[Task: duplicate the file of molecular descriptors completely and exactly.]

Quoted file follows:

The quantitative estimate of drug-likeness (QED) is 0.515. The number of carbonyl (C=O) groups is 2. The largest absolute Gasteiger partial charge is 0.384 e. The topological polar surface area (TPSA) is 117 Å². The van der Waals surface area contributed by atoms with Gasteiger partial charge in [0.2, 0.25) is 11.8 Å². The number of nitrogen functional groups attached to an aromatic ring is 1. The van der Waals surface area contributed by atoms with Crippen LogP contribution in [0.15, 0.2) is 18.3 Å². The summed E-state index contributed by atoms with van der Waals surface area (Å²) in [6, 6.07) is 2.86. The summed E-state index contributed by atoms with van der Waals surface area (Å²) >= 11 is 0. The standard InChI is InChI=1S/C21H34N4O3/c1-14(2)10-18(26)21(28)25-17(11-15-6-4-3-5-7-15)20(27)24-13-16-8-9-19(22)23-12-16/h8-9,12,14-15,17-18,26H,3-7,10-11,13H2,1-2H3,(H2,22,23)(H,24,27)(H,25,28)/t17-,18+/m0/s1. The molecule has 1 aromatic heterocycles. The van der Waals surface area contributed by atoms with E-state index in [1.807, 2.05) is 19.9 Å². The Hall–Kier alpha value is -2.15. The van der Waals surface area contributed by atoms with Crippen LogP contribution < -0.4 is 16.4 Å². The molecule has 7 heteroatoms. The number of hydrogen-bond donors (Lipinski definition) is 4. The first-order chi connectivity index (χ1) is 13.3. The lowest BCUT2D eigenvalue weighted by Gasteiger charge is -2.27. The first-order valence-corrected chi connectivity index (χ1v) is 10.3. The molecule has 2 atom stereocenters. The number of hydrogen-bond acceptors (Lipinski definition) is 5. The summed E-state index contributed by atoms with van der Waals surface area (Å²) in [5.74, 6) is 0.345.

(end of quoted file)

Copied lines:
The quantitative estimate of drug-likeness (QED) is 0.515. The number of carbonyl (C=O) groups is 2. The largest absolute Gasteiger partial charge is 0.384 e. The topological polar surface area (TPSA) is 117 Å². The van der Waals surface area contributed by atoms with Gasteiger partial charge in [0.2, 0.25) is 11.8 Å². The number of nitrogen functional groups attached to an aromatic ring is 1. The van der Waals surface area contributed by atoms with Crippen LogP contribution in [0.15, 0.2) is 18.3 Å². The summed E-state index contributed by atoms with van der Waals surface area (Å²) in [6, 6.07) is 2.86. The summed E-state index contributed by atoms with van der Waals surface area (Å²) >= 11 is 0. The standard InChI is InChI=1S/C21H34N4O3/c1-14(2)10-18(26)21(28)25-17(11-15-6-4-3-5-7-15)20(27)24-13-16-8-9-19(22)23-12-16/h8-9,12,14-15,17-18,26H,3-7,10-11,13H2,1-2H3,(H2,22,23)(H,24,27)(H,25,28)/t17-,18+/m0/s1. The molecule has 1 aromatic heterocycles. The van der Waals surface area contributed by atoms with E-state index in [1.807, 2.05) is 19.9 Å². The Hall–Kier alpha value is -2.15. The van der Waals surface area contributed by atoms with Crippen LogP contribution < -0.4 is 16.4 Å². The molecule has 7 heteroatoms. The number of hydrogen-bond donors (Lipinski definition) is 4. The first-order chi connectivity index (χ1) is 13.3. The lowest BCUT2D eigenvalue weighted by Gasteiger charge is -2.27. The first-order valence-corrected chi connectivity index (χ1v) is 10.3. The molecule has 2 atom stereocenters. The number of hydrogen-bond acceptors (Lipinski definition) is 5. The summed E-state index contributed by atoms with van der Waals surface area (Å²) in [5.74, 6) is 0.345.